Your questions answered: If Russia ‘prevails’ in war, how will it hold a country where it is hated?

We’ve been putting questions on the Russia-Ukraine war to experts and experienced journalists.

The latest comes from Ann R, who asks: If the Russians “prevail”, how will they manage to hold a country where almost everyone hates them? Do they hope to deport all the population and repopulate with loyal Russians?

Security and defence analyst Professor Michael Clarke says this…

A very good point! And the answer is that it is numerically impossible. Putin believed, sincerely, but totally wrongly, that Russian troops would be welcomed in Ukraine by a good part of the population and the rest might be sullen etc. but would get used to it.

Instead, he is faced by a united, deeply hostile country where the numbers come into play. In any society, anywhere in the world, these numbers more or less apply. 

For an essentially settled society, there are normally two security people (police, militia, gendarmerie etc.) per 1,000 of the population. 

For societies in disorder, that ratio goes to 20 per 1,000, as it did for a short time with British security forces in Northern Ireland. In Afghanistan the Soviet Union had far more than that ratio – up to 40+ per 1,000 at least.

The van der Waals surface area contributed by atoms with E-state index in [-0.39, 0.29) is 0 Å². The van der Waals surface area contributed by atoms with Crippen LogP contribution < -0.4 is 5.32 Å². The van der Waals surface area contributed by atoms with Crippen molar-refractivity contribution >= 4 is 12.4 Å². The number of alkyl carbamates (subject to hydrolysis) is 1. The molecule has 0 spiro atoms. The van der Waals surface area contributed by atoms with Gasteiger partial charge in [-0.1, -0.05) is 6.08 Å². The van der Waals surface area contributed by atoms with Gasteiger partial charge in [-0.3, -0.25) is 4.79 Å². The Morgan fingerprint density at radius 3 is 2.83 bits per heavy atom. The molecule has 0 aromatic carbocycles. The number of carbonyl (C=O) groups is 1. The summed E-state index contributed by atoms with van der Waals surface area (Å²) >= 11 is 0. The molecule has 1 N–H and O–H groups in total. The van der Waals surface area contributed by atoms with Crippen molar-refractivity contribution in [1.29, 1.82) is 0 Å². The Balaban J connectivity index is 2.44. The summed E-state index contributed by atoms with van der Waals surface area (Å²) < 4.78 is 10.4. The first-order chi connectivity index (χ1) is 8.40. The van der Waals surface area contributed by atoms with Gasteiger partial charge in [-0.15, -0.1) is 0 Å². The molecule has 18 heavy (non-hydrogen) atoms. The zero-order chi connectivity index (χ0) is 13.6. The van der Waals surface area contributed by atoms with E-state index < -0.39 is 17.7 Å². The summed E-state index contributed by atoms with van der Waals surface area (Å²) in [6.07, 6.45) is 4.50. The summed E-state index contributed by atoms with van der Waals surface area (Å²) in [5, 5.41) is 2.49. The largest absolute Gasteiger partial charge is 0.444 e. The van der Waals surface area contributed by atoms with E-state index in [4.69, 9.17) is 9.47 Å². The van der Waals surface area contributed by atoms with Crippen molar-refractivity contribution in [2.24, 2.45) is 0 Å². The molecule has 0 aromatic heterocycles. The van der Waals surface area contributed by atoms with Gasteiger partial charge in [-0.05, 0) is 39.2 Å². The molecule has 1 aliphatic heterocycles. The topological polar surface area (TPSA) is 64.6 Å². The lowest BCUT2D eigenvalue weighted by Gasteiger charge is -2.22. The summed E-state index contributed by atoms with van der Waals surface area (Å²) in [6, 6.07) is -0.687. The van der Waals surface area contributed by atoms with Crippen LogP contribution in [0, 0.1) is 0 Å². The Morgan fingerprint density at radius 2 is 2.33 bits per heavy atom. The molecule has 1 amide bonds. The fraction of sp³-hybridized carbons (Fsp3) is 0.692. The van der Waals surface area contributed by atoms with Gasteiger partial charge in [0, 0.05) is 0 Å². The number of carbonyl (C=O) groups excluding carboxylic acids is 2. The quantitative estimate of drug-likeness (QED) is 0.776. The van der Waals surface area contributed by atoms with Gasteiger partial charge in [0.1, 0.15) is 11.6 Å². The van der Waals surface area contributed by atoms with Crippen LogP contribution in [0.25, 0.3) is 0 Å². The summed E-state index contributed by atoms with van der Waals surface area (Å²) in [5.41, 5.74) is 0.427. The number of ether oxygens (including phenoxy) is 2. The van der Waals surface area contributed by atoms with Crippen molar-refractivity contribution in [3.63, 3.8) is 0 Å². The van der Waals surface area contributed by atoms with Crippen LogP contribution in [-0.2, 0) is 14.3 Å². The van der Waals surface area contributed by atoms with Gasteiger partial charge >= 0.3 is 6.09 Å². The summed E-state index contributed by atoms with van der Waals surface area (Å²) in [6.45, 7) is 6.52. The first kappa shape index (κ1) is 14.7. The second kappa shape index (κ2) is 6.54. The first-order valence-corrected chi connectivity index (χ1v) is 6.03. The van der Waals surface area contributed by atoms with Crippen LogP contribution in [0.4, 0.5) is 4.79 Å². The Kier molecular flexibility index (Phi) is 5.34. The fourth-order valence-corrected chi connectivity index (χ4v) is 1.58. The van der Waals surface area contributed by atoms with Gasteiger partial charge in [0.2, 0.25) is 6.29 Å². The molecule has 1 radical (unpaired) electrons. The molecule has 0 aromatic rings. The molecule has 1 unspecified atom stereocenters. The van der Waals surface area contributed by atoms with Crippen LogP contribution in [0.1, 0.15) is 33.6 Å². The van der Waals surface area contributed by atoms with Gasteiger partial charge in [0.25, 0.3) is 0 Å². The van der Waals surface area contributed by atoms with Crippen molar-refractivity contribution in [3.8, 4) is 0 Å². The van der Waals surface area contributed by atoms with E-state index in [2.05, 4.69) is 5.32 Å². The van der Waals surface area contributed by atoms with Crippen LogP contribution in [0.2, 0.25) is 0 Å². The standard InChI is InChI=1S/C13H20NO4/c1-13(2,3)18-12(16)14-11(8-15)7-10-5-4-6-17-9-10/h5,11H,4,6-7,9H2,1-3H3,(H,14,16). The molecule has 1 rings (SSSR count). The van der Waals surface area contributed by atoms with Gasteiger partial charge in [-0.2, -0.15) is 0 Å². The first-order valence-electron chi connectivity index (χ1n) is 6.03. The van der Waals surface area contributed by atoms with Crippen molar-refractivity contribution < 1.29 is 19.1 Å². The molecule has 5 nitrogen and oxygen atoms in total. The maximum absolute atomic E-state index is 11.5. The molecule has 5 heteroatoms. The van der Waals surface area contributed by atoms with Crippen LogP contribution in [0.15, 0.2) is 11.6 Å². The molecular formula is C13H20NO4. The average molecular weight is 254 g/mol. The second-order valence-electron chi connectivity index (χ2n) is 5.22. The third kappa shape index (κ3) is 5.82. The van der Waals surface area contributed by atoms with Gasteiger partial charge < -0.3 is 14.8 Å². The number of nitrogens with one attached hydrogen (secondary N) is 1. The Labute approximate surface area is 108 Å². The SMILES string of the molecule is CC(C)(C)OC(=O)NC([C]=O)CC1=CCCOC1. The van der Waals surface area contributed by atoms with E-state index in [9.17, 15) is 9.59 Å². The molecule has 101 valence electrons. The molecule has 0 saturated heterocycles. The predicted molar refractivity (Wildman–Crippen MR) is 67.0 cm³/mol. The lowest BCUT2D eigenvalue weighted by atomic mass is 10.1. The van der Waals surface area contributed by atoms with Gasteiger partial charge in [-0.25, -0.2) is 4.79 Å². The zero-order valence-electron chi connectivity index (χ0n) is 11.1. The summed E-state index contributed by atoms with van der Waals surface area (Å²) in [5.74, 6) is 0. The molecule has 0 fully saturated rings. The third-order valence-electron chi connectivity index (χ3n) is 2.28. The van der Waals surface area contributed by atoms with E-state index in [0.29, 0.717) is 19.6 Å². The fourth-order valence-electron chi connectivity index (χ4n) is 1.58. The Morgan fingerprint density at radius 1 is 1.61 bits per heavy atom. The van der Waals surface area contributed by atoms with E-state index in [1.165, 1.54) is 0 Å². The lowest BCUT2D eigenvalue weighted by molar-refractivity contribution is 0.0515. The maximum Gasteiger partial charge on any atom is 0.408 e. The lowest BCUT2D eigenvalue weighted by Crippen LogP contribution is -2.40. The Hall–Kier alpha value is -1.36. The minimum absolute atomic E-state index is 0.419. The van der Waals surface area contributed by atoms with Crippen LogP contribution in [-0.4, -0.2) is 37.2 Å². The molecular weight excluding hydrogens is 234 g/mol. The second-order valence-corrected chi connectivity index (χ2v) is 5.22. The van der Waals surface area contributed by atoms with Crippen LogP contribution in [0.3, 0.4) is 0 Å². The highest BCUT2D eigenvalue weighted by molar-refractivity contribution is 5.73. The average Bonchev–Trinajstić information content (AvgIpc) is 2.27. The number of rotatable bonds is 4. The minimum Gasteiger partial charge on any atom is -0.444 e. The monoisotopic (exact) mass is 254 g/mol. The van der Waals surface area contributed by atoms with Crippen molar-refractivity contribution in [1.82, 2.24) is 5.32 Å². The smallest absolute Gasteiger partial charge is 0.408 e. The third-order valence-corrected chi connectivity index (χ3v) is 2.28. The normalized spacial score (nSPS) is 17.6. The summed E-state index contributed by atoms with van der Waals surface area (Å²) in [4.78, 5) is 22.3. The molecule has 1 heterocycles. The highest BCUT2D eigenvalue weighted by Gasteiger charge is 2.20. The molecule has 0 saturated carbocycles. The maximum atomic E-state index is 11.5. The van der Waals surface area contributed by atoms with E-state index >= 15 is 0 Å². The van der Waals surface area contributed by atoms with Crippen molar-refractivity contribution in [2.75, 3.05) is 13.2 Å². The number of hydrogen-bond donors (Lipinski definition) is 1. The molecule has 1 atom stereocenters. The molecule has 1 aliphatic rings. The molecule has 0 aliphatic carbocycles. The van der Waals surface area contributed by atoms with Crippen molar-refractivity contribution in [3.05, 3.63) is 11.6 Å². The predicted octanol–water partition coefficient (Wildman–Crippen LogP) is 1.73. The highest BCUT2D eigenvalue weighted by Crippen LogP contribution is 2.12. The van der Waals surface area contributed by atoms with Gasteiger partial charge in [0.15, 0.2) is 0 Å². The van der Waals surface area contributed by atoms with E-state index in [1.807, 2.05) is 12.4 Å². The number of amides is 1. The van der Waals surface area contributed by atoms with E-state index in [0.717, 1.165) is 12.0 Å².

So, if you assume that 20:1000 would be Russia’s minimum requirement to control a disordered, conquered Ukraine of 44 million people, then Russia would have to garrison, indefinitely, about 850,000 troops there. 

On full, total mobilisation, the Russian army is just on 1 million. It struggles at present to mobilise 500,000 in reality and its normal peacetime strength before this war was 280,000. 

Occupying a hostile country means you have to rotate troops in and out to give them some relief, so Russia would need at least twice the 850,000 to keep control for more than a year: i.e 1.7 million just for the Ukraine occupation. 

Russia also has borders with 14 other states, many of them now quite hostile. You can cut the figures any way you want, but at  minimum of 20 per 1,000, Russia will never have enough, even if it mobilises totally and even (perhaps especially) if it resorts to ultra-Gestapo tactics in Ukraine.